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How Have You Spoiled Your Dog? Spoiled Dog Syndrome Solved

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We love our dog, right? We all do. Our dogs are the best. Our puppy is a snugly and adorable little pup. Our pet is always there to help us get through hard times and when we feel down. Dogs in our life make us laugh, brings us joy and happiness. They can even reduce stress and help with loneliness.

But sometimes, do we do too much? Do we spoil our dogs? Yes, you probably know the signs of a spoiled dogs.

Those are your dog sleeps in your bed, you feed him human food, he has his own wardrobe, you pay more for his salon bill than for your own, your dog thinks of you as a treat dispenser, and so on.

Today, however, I will talk about a different way we spoil our dogs and turn them into pampered pooches.

The spoiled dog syndrome

Let me start by saying the single biggest problem in dog training is giving too many food treats to your puppy. This is the danger lurking in continuous reinforcement. Your dog knows he just has to do the command you ask. It doesn’t matter how he finishes and how fast he finishes. Sometimes, we, as pet owners, are to blame.

Say, for example, you want your dog to come when called. Do you reward when your dog comes instantly to you and when he sniffs for 10 more seconds, and then comes? Has he completed the task at hand?

Well, if you reward both scenarios, you are spoiling your dog. And in time, his rate of responding and quality of dog behavior will drop off.

Even worse, if you do not have treats, your pooch will not do as you say. He will go on a strike. With too many treats, you lose power and control.

Another way pet parents might be spoiling their pet is fixed ratio and fixed schedules. What is that? Your dog learns that after you give him a treat, he needs to work more. Say, your fixed schedule for command is sit > lie down > sit > give paw > lie down.

Or five sit > come > sit. You will increase the speed of the command, but you will lose the quality. Your dog does the pattern. He learns the pattern. And you do not get a reliable dog.

If your dog learns he has to sit five times to get the treat, he will do it quicker but in lower quality. We exhibit similar behavior. Do you know that when you pay people on Friday, they usually work most on Wednesday, Thursday, and Friday?

How can you turn the tides?

So, how can you turn a spoiled dog into a reliable dog? Well, the trick is to make the response the reward. And make doing something the reward. You need to understand that your dog needs to be on your team. If he is your opponent, you can never win.

The trick to turning the spoiled dog into a well-behaved pooch with proper dog manners is random reinforcement.

How do you do that? You do not reward every behavior. If you reward 10 out of successful tries, I can bet half of the rewards will reward a below-average response.

Say you try 10 recall commands. And say your dog average response is 8 seconds. Your dog will come to you every time you hold a treat. But he will not come for the same time. Sometimes, he might come in 3 seconds. Others in 5 seconds. And sometimes, he might take it longer and come for 10, 12, 15 seconds.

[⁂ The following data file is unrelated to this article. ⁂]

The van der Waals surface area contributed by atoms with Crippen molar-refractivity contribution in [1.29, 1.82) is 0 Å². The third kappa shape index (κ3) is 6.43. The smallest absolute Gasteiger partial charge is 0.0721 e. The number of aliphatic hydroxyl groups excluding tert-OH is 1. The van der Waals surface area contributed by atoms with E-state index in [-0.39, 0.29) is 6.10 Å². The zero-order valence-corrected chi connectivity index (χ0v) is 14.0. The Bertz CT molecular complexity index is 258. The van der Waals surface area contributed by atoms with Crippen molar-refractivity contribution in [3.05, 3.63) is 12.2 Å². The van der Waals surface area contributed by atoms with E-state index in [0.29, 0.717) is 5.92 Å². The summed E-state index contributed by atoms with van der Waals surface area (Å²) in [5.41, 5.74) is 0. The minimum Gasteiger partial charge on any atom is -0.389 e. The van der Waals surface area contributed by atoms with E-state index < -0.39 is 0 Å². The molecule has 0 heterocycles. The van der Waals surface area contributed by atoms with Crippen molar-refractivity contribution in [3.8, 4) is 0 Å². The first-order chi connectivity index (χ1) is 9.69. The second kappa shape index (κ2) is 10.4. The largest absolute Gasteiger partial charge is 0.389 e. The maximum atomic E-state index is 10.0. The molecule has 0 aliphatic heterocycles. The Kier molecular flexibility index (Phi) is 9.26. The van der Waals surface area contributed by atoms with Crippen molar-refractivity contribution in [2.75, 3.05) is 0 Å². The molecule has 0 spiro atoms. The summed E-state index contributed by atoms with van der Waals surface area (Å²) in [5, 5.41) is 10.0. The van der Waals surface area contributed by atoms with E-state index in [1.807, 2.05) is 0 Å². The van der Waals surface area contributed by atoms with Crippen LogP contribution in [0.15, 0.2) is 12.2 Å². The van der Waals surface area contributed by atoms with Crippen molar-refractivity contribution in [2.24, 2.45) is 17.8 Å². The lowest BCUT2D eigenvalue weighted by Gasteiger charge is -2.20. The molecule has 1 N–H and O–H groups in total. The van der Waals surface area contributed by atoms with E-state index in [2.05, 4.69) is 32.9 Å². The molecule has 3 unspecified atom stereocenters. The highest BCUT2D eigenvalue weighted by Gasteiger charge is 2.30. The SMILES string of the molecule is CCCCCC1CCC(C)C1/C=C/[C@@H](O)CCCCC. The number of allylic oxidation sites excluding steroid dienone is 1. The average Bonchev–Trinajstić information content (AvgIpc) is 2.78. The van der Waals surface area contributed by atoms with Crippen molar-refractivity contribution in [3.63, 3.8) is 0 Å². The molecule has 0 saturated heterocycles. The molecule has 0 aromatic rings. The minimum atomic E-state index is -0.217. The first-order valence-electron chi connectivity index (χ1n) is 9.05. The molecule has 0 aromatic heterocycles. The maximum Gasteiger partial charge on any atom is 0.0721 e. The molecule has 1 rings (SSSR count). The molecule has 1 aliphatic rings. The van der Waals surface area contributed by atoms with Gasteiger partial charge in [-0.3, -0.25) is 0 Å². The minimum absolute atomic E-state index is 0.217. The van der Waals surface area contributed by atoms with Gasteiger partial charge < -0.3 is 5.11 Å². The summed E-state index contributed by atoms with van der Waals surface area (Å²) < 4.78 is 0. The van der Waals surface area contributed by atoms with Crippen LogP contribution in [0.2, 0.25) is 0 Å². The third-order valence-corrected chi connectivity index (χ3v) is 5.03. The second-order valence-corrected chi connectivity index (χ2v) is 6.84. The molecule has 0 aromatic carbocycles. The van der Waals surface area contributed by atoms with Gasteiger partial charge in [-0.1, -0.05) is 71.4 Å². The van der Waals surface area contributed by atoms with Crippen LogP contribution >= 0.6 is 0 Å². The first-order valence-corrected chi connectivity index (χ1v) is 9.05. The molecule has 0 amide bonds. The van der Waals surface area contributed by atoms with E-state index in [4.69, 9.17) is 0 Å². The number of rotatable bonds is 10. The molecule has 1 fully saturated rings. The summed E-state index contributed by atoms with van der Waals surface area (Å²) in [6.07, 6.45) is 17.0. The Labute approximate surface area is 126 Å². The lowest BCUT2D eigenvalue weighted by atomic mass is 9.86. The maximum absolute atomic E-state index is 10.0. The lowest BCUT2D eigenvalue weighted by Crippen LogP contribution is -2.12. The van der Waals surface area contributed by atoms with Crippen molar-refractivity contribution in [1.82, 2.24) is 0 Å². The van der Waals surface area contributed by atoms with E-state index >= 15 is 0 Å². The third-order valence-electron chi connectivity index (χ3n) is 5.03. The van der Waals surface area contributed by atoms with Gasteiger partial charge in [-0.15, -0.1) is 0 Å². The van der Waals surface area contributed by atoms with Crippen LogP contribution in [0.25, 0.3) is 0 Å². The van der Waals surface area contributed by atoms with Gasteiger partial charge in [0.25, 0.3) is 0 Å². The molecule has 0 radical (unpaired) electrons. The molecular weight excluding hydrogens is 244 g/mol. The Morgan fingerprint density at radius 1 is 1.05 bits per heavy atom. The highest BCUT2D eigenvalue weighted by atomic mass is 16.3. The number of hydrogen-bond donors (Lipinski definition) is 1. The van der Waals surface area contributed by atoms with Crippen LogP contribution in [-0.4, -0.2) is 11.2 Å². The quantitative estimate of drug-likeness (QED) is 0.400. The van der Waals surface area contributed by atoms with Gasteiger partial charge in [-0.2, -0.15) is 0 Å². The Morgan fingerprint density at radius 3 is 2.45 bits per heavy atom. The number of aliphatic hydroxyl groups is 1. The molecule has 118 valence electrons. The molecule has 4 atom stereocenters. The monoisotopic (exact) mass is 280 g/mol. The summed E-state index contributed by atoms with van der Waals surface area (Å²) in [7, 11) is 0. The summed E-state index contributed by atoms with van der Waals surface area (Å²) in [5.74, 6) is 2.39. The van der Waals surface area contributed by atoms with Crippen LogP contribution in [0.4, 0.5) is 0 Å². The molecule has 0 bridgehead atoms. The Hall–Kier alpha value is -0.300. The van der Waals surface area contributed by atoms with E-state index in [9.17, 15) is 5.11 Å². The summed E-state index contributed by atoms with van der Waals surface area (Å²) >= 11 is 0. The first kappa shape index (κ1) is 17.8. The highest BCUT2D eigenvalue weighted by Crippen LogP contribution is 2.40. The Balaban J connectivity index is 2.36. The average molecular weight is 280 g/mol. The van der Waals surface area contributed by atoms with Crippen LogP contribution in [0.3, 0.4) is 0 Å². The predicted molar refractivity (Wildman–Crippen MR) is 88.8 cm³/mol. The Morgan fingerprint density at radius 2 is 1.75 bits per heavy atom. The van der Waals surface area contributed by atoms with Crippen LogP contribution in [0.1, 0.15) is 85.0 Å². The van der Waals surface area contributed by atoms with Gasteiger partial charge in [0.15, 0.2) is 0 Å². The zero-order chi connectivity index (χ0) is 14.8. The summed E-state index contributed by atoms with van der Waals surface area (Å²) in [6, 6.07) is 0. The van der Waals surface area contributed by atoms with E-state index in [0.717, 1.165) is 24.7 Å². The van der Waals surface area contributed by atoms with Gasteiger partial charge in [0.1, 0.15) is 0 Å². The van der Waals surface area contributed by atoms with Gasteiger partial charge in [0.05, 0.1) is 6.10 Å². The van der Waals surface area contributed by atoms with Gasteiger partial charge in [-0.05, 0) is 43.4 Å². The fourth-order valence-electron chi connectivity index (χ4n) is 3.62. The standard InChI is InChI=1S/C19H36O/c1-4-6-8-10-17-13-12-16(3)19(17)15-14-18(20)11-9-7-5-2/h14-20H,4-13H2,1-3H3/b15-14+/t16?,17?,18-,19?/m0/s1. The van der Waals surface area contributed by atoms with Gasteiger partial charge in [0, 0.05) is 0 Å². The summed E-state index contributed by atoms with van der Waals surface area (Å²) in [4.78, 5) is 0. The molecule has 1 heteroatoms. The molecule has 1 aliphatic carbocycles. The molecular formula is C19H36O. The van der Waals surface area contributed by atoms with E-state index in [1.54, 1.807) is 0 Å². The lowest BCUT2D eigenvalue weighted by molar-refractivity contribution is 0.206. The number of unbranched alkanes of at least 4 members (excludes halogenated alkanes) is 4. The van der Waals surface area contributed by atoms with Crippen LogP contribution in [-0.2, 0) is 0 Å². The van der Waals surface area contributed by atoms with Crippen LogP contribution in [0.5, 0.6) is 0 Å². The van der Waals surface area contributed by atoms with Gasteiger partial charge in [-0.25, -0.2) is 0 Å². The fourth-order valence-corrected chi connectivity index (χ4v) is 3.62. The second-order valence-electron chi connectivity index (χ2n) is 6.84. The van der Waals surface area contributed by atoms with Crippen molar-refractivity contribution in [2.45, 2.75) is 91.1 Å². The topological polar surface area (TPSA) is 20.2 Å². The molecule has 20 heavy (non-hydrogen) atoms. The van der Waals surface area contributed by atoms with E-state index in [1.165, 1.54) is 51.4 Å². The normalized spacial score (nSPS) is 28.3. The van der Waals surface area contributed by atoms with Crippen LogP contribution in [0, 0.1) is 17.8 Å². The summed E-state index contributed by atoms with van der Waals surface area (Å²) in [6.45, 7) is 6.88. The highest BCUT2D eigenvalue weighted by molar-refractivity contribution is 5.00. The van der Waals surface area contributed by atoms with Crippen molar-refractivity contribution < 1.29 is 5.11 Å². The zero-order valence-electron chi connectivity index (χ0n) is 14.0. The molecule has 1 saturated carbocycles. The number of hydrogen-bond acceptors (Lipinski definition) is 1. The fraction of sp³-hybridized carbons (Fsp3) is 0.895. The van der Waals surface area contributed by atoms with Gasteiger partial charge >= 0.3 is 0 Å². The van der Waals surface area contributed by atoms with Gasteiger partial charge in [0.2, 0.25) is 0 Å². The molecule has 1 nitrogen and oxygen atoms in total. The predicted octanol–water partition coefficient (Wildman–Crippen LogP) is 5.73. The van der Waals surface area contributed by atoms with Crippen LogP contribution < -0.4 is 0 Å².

Now, when you do not have a treat, your dog might not come (it happens more often than you think). You should not blame the dog. You have made him that way. It is your fault. When you reward below-average behavior, your dog knows he will get the reward eventually. And he might start showing bad behavior.

The trick here is to reward only above-average behaviors. This way, your dog learns to speed up to get the extra treats.

Another trick you can do is reward the dog on the third try. Rewarding him this way will continually improve his dog behavior. Why? Because he sees he doesn’t get a treat the first or second time. So he knows he has to be extremely good at the next try to get the reward.

Next, switch up the treats and rewards. For a better response, give him a better reward. And after a while, change the average good behavior and reward the dog accordingly.

How Many Treats You Should Give Your Dog?

While we are on the subject of dog training and dog food, let’s talk about treats. How many treats should you give your pets?

Yes, treats are part of positive reinforcement training. Most dogs are food-driven, and they work for food. If you have a toy-driven dog, do not worry. There is no limit on toys.

But if you give your dog too many extra treats, not only you will make them spoiled, but also disrupt their appetite for a regular meal. A spoiled puppy will not eat his dinner.

The general rule is treats should make no more than 10% of your dog’s daily calories and diet.

How to use food as treats?

A nice way to make sure you reward your dog and have him eat healthily is to change the way you give him dog food and treats. Make dog food like kibble rewards for his good behavior.

How do you do that? By hand feeding your dog. Hand feeding is a nice way to teach your dog to eat from your hand. And it creates a bond between. Bonus, you can teach your dog to work for his dinner.

If your pup is not much motivated by his regular food, you can still add treats. For example, mix the food with a few pieces of stinky cheese or salami. This way, the food smells different. And your puppy will go nuts for it.

And if your pets are on a wet diet, here is a simple recipe. Just spread the food on a cookie sheet and bake it until it gets dry enough. Chop it up and use it as treats.

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